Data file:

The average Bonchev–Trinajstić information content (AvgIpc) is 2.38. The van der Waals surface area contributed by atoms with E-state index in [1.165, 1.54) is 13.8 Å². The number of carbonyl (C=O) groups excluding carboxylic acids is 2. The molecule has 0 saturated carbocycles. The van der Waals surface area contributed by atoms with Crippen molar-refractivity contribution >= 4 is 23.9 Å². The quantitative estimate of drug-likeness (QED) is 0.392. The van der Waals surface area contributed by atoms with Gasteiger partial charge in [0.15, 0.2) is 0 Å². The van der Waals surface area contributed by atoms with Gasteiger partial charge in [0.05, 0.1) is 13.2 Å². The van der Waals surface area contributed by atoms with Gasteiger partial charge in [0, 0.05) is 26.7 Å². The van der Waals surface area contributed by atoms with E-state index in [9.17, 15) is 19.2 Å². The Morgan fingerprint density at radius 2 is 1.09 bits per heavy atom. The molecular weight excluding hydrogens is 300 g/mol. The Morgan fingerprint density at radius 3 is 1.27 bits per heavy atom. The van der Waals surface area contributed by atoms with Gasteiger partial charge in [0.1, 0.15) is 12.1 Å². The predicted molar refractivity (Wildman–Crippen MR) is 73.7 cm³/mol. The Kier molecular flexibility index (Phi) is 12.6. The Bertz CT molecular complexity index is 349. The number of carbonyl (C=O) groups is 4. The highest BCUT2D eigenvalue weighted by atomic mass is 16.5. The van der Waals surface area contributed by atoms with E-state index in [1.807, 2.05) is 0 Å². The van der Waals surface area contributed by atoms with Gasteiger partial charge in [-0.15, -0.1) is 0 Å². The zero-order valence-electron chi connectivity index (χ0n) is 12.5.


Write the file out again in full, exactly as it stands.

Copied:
The average Bonchev–Trinajstić information content (AvgIpc) is 2.38. The van der Waals surface area contributed by atoms with E-state index in [1.165, 1.54) is 13.8 Å². The number of carbonyl (C=O) groups excluding carboxylic acids is 2. The molecule has 0 saturated carbocycles. The van der Waals surface area contributed by atoms with Crippen molar-refractivity contribution >= 4 is 23.9 Å². The quantitative estimate of drug-likeness (QED) is 0.392. The van der Waals surface area contributed by atoms with Gasteiger partial charge in [0.15, 0.2) is 0 Å². The van der Waals surface area contributed by atoms with Gasteiger partial charge in [0.05, 0.1) is 13.2 Å². The van der Waals surface area contributed by atoms with Gasteiger partial charge in [0, 0.05) is 26.7 Å². The van der Waals surface area contributed by atoms with E-state index in [9.17, 15) is 19.2 Å². The Morgan fingerprint density at radius 2 is 1.09 bits per heavy atom. The molecular weight excluding hydrogens is 300 g/mol. The Morgan fingerprint density at radius 3 is 1.27 bits per heavy atom. The van der Waals surface area contributed by atoms with Gasteiger partial charge in [0.1, 0.15) is 12.1 Å². The predicted molar refractivity (Wildman–Crippen MR) is 73.7 cm³/mol. The Kier molecular flexibility index (Phi) is 12.6. The Bertz CT molecular complexity index is 349. The number of carbonyl (C=O) groups is 4. The highest BCUT2D eigenvalue weighted by atomic mass is 16.5. The van der Waals surface area contributed by atoms with E-state index in [1.807, 2.05) is 0 Å². The van der Waals surface area contributed by atoms with Gasteiger partial charge in [-0.15, -0.1) is 0 Å². The zero-order valence-electron chi connectivity index (χ0n) is 12.5.